Section 37 deals with psychiatric review boards. That section establishes such boards, a new concept, and follows broadly the British model contained in their 1959 Act. The membership of that board will be appointedin toto by the Minister, but I believe he should broaden the base. I do not think it is necessary or desirable for a Minister to appoint all members involved in such boards. There are obvious interests which might appropriately be put on such boards, such as consultant psychiatrists, legally qualified people nominated by the legal profession in pursuit of the rights of individuals, nominees of professional bodies, representatives of staff associations and nominees of the Minister. If such boards are to be established they should reflect the widest possible spectrum of public interest. I have argued for the setting up of such boards in our prisons. The boards proposed should be broadened and the terms of reference strengthened. This major step forward in terms of public understanding and public accountability would be advanced if the Minister accepted my suggestion. The idea of nominating three people is a half measure.

Section 38 deals with a review of detention, a fundamental element of the Bill. The section states that an application may be made to a review board to examine the propriety of the detention of any person detained in a special, district or registered psychiatric centre or the conditions applying to a person discharged conditionally. It deals with the people who may make such applications. It seems that once again the provisions of the Bill are a little restrictive, although I accept that they represent a step forward. Hopefully, the spectre of the forgotten person in whom nobody has any interest, languishing unlisted to in some institutions will be a thing of the past. I would hope that would be the case.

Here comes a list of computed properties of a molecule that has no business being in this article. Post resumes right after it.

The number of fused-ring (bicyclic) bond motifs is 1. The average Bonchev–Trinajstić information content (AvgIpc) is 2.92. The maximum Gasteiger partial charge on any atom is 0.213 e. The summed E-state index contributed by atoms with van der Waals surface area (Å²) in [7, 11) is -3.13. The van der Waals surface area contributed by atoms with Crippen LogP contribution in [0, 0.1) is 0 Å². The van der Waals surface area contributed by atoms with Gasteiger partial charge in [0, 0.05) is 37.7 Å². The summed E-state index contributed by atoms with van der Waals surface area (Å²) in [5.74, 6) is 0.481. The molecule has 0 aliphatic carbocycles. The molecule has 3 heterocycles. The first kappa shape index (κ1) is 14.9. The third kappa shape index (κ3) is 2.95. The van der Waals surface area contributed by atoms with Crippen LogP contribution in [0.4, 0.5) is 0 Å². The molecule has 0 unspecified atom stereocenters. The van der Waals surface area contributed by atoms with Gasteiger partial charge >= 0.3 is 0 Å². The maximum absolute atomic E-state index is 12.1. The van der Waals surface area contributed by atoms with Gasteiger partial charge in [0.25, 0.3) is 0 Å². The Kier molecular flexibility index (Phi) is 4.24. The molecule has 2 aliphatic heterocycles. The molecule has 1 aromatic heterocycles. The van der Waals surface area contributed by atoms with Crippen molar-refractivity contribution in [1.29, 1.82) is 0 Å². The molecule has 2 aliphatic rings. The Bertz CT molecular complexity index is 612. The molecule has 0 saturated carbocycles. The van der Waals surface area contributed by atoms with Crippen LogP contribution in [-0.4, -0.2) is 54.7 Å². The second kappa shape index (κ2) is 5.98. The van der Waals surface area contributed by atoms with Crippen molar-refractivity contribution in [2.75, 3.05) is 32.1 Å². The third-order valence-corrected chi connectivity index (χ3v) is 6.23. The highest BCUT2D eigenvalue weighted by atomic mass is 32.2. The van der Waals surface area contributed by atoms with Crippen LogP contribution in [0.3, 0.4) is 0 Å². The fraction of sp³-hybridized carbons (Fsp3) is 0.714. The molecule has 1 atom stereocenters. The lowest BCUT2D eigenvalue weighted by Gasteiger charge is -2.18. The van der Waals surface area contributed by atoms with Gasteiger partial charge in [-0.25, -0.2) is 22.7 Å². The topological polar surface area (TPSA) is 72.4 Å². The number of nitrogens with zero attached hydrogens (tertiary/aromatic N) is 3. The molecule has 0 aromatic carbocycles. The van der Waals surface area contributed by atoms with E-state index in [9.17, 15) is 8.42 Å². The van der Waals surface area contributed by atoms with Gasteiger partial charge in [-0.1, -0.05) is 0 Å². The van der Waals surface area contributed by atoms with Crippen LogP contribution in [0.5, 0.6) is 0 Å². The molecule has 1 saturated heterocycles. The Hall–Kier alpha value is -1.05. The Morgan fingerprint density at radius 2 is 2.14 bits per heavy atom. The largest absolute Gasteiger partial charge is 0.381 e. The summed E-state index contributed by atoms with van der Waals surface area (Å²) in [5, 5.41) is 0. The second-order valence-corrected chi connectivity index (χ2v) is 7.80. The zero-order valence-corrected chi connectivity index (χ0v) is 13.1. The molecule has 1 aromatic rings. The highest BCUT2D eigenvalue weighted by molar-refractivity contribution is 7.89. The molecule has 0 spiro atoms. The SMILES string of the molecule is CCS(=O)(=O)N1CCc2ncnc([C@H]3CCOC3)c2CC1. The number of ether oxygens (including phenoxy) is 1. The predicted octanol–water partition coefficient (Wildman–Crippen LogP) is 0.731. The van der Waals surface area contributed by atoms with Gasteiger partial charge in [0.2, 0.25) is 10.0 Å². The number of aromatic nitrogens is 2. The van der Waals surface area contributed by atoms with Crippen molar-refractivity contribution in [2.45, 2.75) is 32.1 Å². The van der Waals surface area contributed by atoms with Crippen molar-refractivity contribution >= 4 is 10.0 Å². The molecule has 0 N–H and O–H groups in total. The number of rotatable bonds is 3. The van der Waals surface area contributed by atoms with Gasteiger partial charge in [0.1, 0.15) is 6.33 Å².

It should not be necessary under subsection (3) to go to the High Court to seek such a review. Why not make it relatively easy for an interested party with a legitimate andbona fide interest in obtaining a review. A friend or another person should be able to require a hearing, perhaps on the production of an affidavit stating his good faith. Would that not be adequate? If we are to err in this Bill, we should err on the side of the patient. We should place as few restrictions as possible on anyone associated with the patient pursuing his well-being and welfare.

One could argue that this section places too much onus on the patient to ensure the protection of his or her rights at a time when he or she is least able to pursue those rights. This arises on more than one occasion in the Bill. It is extraordinary, because we are talking about people whose mental state has been declared to have been somewhat impaired. We should not expect the responsibility to rest primarily on such people in pursuit of their best interests.

Section 39 deals with the decision of the review board. Section 39 (1) should be re-worded to enable the board to decide that, while the propriety of a patient's detention may be established, detention is either not suitable or not necessary in the patient's case, and make such provision as would be appropriate in such circumstances.

Section 41 deals with long-term detention and Section 40 deals with the review of conditional discharge. Section 41 (1) should be re-worded to incorporate necessity and suitability as factors for consideration by the board. It reads: Where a person has been in detention under this Act for a period of two years the medical officer in charge of the centre shall, if the person's detention has not been reviewed by a review board during the preceeding six months furnish a report on him to the appropriate review board within one month and the board shall review the propriety of his further detention and shall, as it thinks proper, decide that the person is properly detained, and so on. I am suggesting that necessity and suitability could be included there as factors in deciding whether it is necessary to keep the person there any longer or whether it is in his best interests to be detained. That does not seem to be stated explicitly and I should like it to be. The least chance for confusion there is in this Bill, the better.